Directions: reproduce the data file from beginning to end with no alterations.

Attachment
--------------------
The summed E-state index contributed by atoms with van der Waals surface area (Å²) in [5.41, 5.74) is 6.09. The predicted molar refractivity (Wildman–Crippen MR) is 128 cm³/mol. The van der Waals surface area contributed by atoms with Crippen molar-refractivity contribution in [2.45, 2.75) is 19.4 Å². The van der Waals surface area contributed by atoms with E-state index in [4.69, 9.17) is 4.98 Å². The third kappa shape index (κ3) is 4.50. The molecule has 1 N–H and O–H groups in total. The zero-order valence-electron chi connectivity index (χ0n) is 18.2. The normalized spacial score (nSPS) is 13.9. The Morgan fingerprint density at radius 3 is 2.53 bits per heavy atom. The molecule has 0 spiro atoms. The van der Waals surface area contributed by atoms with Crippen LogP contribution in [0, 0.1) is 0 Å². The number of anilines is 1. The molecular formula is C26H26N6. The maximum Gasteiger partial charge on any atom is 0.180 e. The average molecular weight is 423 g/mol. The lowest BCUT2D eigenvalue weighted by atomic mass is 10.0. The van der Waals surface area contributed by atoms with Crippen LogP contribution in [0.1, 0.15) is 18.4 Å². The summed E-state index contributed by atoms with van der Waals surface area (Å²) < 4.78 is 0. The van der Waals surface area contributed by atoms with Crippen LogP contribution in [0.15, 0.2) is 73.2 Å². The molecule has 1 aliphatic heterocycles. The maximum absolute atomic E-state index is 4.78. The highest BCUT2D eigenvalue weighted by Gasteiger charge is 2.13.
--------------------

The summed E-state index contributed by atoms with van der Waals surface area (Å²) in [5.41, 5.74) is 6.09. The predicted molar refractivity (Wildman–Crippen MR) is 128 cm³/mol. The van der Waals surface area contributed by atoms with Crippen molar-refractivity contribution in [2.45, 2.75) is 19.4 Å². The van der Waals surface area contributed by atoms with E-state index in [4.69, 9.17) is 4.98 Å². The third kappa shape index (κ3) is 4.50. The molecule has 1 N–H and O–H groups in total. The zero-order valence-electron chi connectivity index (χ0n) is 18.2. The normalized spacial score (nSPS) is 13.9. The Morgan fingerprint density at radius 3 is 2.53 bits per heavy atom. The molecule has 0 spiro atoms. The van der Waals surface area contributed by atoms with Crippen LogP contribution in [0, 0.1) is 0 Å². The number of anilines is 1. The molecular formula is C26H26N6. The maximum Gasteiger partial charge on any atom is 0.180 e. The average molecular weight is 423 g/mol. The lowest BCUT2D eigenvalue weighted by atomic mass is 10.0. The van der Waals surface area contributed by atoms with Crippen LogP contribution in [0.1, 0.15) is 18.4 Å². The summed E-state index contributed by atoms with van der Waals surface area (Å²) < 4.78 is 0. The van der Waals surface area contributed by atoms with Crippen LogP contribution in [0.15, 0.2) is 73.2 Å². The molecule has 1 aliphatic heterocycles. The maximum absolute atomic E-state index is 4.78. The highest BCUT2D eigenvalue weighted by Gasteiger charge is 2.13.